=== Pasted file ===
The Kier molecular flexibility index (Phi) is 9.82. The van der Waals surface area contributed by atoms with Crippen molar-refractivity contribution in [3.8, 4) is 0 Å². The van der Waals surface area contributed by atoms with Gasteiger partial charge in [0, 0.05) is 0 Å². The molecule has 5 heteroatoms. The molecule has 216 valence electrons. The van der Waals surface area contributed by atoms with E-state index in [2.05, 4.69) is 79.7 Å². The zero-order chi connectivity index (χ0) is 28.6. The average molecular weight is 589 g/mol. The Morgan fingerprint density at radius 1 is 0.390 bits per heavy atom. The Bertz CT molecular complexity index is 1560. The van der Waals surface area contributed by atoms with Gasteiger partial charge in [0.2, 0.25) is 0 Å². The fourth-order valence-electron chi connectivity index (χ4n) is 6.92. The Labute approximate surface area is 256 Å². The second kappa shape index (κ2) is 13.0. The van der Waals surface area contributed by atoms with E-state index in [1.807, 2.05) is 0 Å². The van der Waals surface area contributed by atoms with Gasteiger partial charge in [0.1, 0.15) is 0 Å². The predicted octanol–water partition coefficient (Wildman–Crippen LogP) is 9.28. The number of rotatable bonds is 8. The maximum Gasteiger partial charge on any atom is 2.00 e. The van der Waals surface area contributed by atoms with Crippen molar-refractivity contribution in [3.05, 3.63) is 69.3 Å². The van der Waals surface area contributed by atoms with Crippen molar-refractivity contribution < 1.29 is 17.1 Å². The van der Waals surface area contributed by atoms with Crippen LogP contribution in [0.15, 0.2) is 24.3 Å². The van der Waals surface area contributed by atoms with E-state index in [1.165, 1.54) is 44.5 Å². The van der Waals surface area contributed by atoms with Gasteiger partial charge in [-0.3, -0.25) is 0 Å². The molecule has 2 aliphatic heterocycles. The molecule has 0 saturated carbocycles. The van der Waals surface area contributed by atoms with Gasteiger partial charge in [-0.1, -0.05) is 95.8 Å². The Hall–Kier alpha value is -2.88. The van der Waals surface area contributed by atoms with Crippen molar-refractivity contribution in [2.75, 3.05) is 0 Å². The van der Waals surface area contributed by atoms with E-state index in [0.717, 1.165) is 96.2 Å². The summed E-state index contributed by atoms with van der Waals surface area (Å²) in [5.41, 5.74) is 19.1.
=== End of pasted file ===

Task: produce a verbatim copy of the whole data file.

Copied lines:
The Kier molecular flexibility index (Phi) is 9.82. The van der Waals surface area contributed by atoms with Crippen molar-refractivity contribution in [3.8, 4) is 0 Å². The van der Waals surface area contributed by atoms with Gasteiger partial charge in [0, 0.05) is 0 Å². The molecule has 5 heteroatoms. The molecule has 216 valence electrons. The van der Waals surface area contributed by atoms with E-state index in [2.05, 4.69) is 79.7 Å². The zero-order chi connectivity index (χ0) is 28.6. The average molecular weight is 589 g/mol. The Morgan fingerprint density at radius 1 is 0.390 bits per heavy atom. The Bertz CT molecular complexity index is 1560. The van der Waals surface area contributed by atoms with Gasteiger partial charge in [0.2, 0.25) is 0 Å². The fourth-order valence-electron chi connectivity index (χ4n) is 6.92. The Labute approximate surface area is 256 Å². The second kappa shape index (κ2) is 13.0. The van der Waals surface area contributed by atoms with E-state index in [1.807, 2.05) is 0 Å². The van der Waals surface area contributed by atoms with Gasteiger partial charge in [0.1, 0.15) is 0 Å². The predicted octanol–water partition coefficient (Wildman–Crippen LogP) is 9.28. The number of rotatable bonds is 8. The maximum Gasteiger partial charge on any atom is 2.00 e. The van der Waals surface area contributed by atoms with Crippen molar-refractivity contribution in [3.05, 3.63) is 69.3 Å². The van der Waals surface area contributed by atoms with Crippen molar-refractivity contribution < 1.29 is 17.1 Å². The van der Waals surface area contributed by atoms with Crippen LogP contribution in [0.15, 0.2) is 24.3 Å². The van der Waals surface area contributed by atoms with E-state index in [1.165, 1.54) is 44.5 Å². The van der Waals surface area contributed by atoms with Gasteiger partial charge in [-0.3, -0.25) is 0 Å². The molecule has 2 aliphatic heterocycles. The molecule has 0 saturated carbocycles. The van der Waals surface area contributed by atoms with Gasteiger partial charge in [-0.1, -0.05) is 95.8 Å². The Hall–Kier alpha value is -2.88. The van der Waals surface area contributed by atoms with Crippen molar-refractivity contribution in [2.75, 3.05) is 0 Å². The van der Waals surface area contributed by atoms with E-state index in [0.717, 1.165) is 96.2 Å². The summed E-state index contributed by atoms with van der Waals surface area (Å²) in [5.41, 5.74) is 19.1.